Arguably, no western democracy has more surveillance cameras per citizen than the UK. I would also like to think that few European countries are collecting data on their citizens on such an Orwellian scale. In a recent report, the Joseph Rowntree Reform Trust has assessed 46 major government databases. Somewhat predictably, the result is devastating. Only six databases are “effective, proportionate and necessary”, 29 “have significant problems, and may be unlawful” whereas the remaining 11 are “almost certainly illegal under human rights or data protection law”.
Examples of the latter include the National DNA Database, which holds information on 2 million innocent people including 39,000 children, and (my pet hate) ONSET, a system which brings together information on children from various sources to predict which children will offend in the future. Another nightmare is the Jacqui Smith‘s dream project of a system that registers every phone call made, every email sent, and every visit to any web page.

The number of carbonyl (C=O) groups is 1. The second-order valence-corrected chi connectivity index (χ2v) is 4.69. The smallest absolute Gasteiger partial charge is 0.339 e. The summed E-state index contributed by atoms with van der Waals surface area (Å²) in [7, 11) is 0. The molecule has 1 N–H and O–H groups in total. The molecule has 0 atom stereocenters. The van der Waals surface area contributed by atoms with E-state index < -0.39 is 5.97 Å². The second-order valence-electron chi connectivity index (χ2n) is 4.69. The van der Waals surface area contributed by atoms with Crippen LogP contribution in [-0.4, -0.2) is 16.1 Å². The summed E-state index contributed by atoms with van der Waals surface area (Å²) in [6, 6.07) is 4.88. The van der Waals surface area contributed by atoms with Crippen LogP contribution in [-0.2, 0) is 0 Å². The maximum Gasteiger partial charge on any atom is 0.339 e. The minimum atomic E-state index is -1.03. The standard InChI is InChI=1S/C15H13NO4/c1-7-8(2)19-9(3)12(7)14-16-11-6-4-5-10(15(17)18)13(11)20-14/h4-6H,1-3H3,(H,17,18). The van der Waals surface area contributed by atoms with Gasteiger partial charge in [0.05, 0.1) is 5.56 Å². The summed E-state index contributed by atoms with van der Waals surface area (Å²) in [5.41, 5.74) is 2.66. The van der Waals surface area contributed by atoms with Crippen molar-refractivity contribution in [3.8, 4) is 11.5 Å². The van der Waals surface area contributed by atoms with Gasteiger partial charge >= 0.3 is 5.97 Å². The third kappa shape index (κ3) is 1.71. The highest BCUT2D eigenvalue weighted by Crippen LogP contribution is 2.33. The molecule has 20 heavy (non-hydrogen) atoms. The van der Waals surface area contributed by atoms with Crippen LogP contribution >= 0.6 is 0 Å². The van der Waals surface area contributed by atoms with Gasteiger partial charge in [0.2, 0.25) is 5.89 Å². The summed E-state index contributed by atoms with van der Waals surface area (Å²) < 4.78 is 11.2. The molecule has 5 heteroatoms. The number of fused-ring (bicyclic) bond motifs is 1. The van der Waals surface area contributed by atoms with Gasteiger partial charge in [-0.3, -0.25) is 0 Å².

While the traffic light system used by the trust conflates two distinct dimensions (efficiency and data protection standards/human rights), it is certainly useful to get an overview of a very complex situation, and to identify the biggest problems.
The publication of the report created quite a splash in the media. The Guardian highlights the case of a 13-year old with a criminal record for taking part in a playground fight, and a single mother who does not dare to discuss her mental problems with her GP for fear of loosing her children to the social services, though I could not find any sources for these examples. The BBC throws in an interview with Ross Anderson, Cambridge IT professor, and one of the authors of the report. And here are even more articles on the Rowntree report , most of them basically summarising the executive summary.